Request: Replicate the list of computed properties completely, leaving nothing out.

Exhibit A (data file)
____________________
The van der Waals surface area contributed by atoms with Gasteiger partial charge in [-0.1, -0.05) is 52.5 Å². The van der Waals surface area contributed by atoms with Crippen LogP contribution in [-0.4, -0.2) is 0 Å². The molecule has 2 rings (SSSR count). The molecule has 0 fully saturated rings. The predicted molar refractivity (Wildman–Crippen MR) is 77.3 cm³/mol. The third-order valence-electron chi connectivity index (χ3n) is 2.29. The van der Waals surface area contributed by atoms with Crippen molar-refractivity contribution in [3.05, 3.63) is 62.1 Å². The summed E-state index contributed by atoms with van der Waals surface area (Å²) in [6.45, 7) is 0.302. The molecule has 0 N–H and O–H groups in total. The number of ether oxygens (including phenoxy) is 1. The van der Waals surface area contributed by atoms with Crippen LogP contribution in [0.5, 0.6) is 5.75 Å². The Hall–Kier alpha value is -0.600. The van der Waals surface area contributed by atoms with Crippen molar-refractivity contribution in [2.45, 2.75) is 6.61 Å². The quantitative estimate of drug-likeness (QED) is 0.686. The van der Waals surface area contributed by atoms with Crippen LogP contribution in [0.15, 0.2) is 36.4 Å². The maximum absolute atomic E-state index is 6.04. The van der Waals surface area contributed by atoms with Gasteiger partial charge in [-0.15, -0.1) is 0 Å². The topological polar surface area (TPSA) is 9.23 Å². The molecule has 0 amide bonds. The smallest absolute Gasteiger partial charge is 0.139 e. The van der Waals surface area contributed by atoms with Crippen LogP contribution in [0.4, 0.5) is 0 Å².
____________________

The van der Waals surface area contributed by atoms with Gasteiger partial charge in [-0.1, -0.05) is 52.5 Å². The van der Waals surface area contributed by atoms with Crippen LogP contribution in [-0.4, -0.2) is 0 Å². The molecule has 2 rings (SSSR count). The molecule has 0 fully saturated rings. The predicted molar refractivity (Wildman–Crippen MR) is 77.3 cm³/mol. The third-order valence-electron chi connectivity index (χ3n) is 2.29. The van der Waals surface area contributed by atoms with Crippen molar-refractivity contribution in [3.05, 3.63) is 62.1 Å². The summed E-state index contributed by atoms with van der Waals surface area (Å²) in [6.45, 7) is 0.302. The molecule has 0 N–H and O–H groups in total. The number of ether oxygens (including phenoxy) is 1. The van der Waals surface area contributed by atoms with Crippen LogP contribution in [0.5, 0.6) is 5.75 Å². The Hall–Kier alpha value is -0.600. The van der Waals surface area contributed by atoms with Crippen molar-refractivity contribution in [2.45, 2.75) is 6.61 Å². The quantitative estimate of drug-likeness (QED) is 0.686. The van der Waals surface area contributed by atoms with Crippen LogP contribution in [0.15, 0.2) is 36.4 Å². The maximum absolute atomic E-state index is 6.04. The van der Waals surface area contributed by atoms with Gasteiger partial charge in [-0.15, -0.1) is 0 Å². The topological polar surface area (TPSA) is 9.23 Å². The molecule has 0 amide bonds. The smallest absolute Gasteiger partial charge is 0.139 e. The van der Waals surface area contributed by atoms with Crippen LogP contribution in [0.4, 0.5) is 0 Å².